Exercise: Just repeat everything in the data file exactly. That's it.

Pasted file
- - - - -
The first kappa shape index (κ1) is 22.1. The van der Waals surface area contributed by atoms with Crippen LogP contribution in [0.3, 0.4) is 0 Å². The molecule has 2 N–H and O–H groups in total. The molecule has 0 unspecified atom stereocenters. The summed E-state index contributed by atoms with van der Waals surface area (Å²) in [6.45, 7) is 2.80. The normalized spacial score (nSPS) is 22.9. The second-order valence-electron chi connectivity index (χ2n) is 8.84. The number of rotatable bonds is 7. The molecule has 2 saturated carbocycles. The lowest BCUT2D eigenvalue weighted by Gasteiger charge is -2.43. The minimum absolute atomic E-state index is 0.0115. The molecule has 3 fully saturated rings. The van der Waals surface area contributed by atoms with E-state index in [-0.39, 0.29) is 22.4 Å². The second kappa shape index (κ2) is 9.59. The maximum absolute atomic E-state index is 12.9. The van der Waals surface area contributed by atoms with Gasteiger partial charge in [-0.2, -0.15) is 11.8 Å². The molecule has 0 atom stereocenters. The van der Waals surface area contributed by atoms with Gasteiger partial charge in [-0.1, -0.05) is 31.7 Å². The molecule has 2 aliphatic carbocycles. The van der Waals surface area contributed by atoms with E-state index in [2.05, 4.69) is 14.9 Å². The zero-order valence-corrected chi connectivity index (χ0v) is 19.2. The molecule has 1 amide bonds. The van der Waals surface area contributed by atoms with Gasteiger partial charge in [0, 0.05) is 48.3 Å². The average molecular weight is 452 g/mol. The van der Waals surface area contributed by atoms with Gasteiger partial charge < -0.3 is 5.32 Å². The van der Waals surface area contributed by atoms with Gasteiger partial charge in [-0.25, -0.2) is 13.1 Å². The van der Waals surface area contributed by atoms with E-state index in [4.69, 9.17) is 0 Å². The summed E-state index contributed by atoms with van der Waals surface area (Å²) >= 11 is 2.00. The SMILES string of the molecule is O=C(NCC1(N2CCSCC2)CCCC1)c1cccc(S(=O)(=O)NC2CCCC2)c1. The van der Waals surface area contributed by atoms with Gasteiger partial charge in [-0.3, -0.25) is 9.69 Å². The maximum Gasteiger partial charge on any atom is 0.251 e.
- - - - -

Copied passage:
The first kappa shape index (κ1) is 22.1. The van der Waals surface area contributed by atoms with Crippen LogP contribution in [0.3, 0.4) is 0 Å². The molecule has 2 N–H and O–H groups in total. The molecule has 0 unspecified atom stereocenters. The summed E-state index contributed by atoms with van der Waals surface area (Å²) in [6.45, 7) is 2.80. The normalized spacial score (nSPS) is 22.9. The second-order valence-electron chi connectivity index (χ2n) is 8.84. The number of rotatable bonds is 7. The molecule has 2 saturated carbocycles. The lowest BCUT2D eigenvalue weighted by Gasteiger charge is -2.43. The minimum absolute atomic E-state index is 0.0115. The molecule has 3 fully saturated rings. The van der Waals surface area contributed by atoms with E-state index in [-0.39, 0.29) is 22.4 Å². The second kappa shape index (κ2) is 9.59. The maximum absolute atomic E-state index is 12.9. The van der Waals surface area contributed by atoms with Gasteiger partial charge in [-0.2, -0.15) is 11.8 Å². The molecule has 0 atom stereocenters. The van der Waals surface area contributed by atoms with Gasteiger partial charge in [-0.1, -0.05) is 31.7 Å². The molecule has 2 aliphatic carbocycles. The van der Waals surface area contributed by atoms with E-state index in [2.05, 4.69) is 14.9 Å². The zero-order valence-corrected chi connectivity index (χ0v) is 19.2. The molecule has 1 amide bonds. The van der Waals surface area contributed by atoms with Gasteiger partial charge in [0, 0.05) is 48.3 Å². The average molecular weight is 452 g/mol. The van der Waals surface area contributed by atoms with Gasteiger partial charge < -0.3 is 5.32 Å². The van der Waals surface area contributed by atoms with Gasteiger partial charge in [-0.25, -0.2) is 13.1 Å². The van der Waals surface area contributed by atoms with E-state index in [4.69, 9.17) is 0 Å². The summed E-state index contributed by atoms with van der Waals surface area (Å²) >= 11 is 2.00. The SMILES string of the molecule is O=C(NCC1(N2CCSCC2)CCCC1)c1cccc(S(=O)(=O)NC2CCCC2)c1. The van der Waals surface area contributed by atoms with Gasteiger partial charge in [-0.3, -0.25) is 9.69 Å². The maximum Gasteiger partial charge on any atom is 0.251 e.